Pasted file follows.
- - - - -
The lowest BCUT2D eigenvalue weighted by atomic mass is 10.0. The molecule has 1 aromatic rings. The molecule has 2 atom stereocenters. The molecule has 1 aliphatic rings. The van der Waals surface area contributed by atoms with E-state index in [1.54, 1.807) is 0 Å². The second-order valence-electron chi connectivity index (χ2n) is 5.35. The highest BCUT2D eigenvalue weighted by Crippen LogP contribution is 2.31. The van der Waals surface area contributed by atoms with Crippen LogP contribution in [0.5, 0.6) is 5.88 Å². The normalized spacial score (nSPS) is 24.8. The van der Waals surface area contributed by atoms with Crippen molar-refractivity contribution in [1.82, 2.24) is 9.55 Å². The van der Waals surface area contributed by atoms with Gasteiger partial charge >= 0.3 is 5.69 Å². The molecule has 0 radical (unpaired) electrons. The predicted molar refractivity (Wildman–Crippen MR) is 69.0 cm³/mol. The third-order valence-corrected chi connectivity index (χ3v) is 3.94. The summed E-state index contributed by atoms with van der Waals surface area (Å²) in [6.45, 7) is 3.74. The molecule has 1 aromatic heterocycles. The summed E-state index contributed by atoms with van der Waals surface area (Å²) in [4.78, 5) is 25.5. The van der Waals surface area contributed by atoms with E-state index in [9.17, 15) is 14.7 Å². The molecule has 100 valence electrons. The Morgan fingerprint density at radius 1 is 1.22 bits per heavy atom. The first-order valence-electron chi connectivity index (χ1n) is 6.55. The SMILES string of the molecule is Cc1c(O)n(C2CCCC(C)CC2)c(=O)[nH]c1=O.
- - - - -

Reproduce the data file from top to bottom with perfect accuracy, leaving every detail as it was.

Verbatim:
The lowest BCUT2D eigenvalue weighted by atomic mass is 10.0. The molecule has 1 aromatic rings. The molecule has 2 atom stereocenters. The molecule has 1 aliphatic rings. The van der Waals surface area contributed by atoms with E-state index in [1.54, 1.807) is 0 Å². The second-order valence-electron chi connectivity index (χ2n) is 5.35. The highest BCUT2D eigenvalue weighted by Crippen LogP contribution is 2.31. The van der Waals surface area contributed by atoms with Crippen LogP contribution in [0.5, 0.6) is 5.88 Å². The normalized spacial score (nSPS) is 24.8. The van der Waals surface area contributed by atoms with Crippen molar-refractivity contribution in [1.82, 2.24) is 9.55 Å². The van der Waals surface area contributed by atoms with Gasteiger partial charge >= 0.3 is 5.69 Å². The molecule has 0 radical (unpaired) electrons. The predicted molar refractivity (Wildman–Crippen MR) is 69.0 cm³/mol. The third-order valence-corrected chi connectivity index (χ3v) is 3.94. The summed E-state index contributed by atoms with van der Waals surface area (Å²) in [6.45, 7) is 3.74. The molecule has 1 aromatic heterocycles. The summed E-state index contributed by atoms with van der Waals surface area (Å²) in [4.78, 5) is 25.5. The van der Waals surface area contributed by atoms with E-state index in [9.17, 15) is 14.7 Å². The molecule has 100 valence electrons. The Morgan fingerprint density at radius 1 is 1.22 bits per heavy atom. The first-order valence-electron chi connectivity index (χ1n) is 6.55. The SMILES string of the molecule is Cc1c(O)n(C2CCCC(C)CC2)c(=O)[nH]c1=O.